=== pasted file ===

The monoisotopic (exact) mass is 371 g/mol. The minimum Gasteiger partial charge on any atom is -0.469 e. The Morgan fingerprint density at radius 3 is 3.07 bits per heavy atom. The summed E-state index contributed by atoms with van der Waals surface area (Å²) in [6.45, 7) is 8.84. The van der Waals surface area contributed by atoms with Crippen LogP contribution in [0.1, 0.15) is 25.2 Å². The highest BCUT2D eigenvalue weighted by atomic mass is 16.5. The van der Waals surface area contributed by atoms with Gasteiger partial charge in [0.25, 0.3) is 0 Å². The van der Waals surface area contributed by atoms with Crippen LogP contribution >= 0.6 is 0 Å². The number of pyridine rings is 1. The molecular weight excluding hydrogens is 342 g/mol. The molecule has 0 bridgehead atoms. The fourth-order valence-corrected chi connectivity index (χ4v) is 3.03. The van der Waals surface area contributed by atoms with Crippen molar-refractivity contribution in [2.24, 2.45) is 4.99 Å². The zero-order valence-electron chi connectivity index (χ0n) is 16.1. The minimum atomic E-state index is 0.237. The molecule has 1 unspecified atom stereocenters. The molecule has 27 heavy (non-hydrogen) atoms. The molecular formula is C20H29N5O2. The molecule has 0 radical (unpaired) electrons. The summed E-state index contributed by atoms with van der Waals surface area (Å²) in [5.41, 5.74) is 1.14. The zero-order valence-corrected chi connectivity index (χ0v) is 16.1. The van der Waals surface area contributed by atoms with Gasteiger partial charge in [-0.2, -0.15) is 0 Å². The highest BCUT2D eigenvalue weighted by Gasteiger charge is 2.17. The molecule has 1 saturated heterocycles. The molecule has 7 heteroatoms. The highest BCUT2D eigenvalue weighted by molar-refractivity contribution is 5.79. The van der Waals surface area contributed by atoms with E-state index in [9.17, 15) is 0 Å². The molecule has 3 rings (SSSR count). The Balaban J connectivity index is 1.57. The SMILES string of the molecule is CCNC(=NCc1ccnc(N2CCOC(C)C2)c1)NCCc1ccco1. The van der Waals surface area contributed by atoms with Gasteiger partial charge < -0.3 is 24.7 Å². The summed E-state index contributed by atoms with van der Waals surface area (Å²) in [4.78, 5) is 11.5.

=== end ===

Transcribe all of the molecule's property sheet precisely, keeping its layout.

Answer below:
The monoisotopic (exact) mass is 371 g/mol. The minimum Gasteiger partial charge on any atom is -0.469 e. The Morgan fingerprint density at radius 3 is 3.07 bits per heavy atom. The summed E-state index contributed by atoms with van der Waals surface area (Å²) in [6.45, 7) is 8.84. The van der Waals surface area contributed by atoms with Crippen LogP contribution in [0.1, 0.15) is 25.2 Å². The highest BCUT2D eigenvalue weighted by atomic mass is 16.5. The van der Waals surface area contributed by atoms with Gasteiger partial charge in [0.25, 0.3) is 0 Å². The van der Waals surface area contributed by atoms with Crippen LogP contribution >= 0.6 is 0 Å². The number of pyridine rings is 1. The molecular weight excluding hydrogens is 342 g/mol. The molecule has 0 bridgehead atoms. The fourth-order valence-corrected chi connectivity index (χ4v) is 3.03. The van der Waals surface area contributed by atoms with Crippen molar-refractivity contribution in [2.24, 2.45) is 4.99 Å². The zero-order valence-electron chi connectivity index (χ0n) is 16.1. The minimum atomic E-state index is 0.237. The molecule has 1 unspecified atom stereocenters. The molecule has 27 heavy (non-hydrogen) atoms. The molecular formula is C20H29N5O2. The molecule has 0 radical (unpaired) electrons. The summed E-state index contributed by atoms with van der Waals surface area (Å²) in [5.41, 5.74) is 1.14. The zero-order valence-corrected chi connectivity index (χ0v) is 16.1. The van der Waals surface area contributed by atoms with Gasteiger partial charge in [-0.2, -0.15) is 0 Å². The highest BCUT2D eigenvalue weighted by Gasteiger charge is 2.17. The molecule has 1 saturated heterocycles. The molecule has 7 heteroatoms. The highest BCUT2D eigenvalue weighted by molar-refractivity contribution is 5.79. The van der Waals surface area contributed by atoms with E-state index in [9.17, 15) is 0 Å². The molecule has 3 rings (SSSR count). The Balaban J connectivity index is 1.57. The SMILES string of the molecule is CCNC(=NCc1ccnc(N2CCOC(C)C2)c1)NCCc1ccco1. The van der Waals surface area contributed by atoms with Gasteiger partial charge < -0.3 is 24.7 Å². The summed E-state index contributed by atoms with van der Waals surface area (Å²) in [4.78, 5) is 11.5.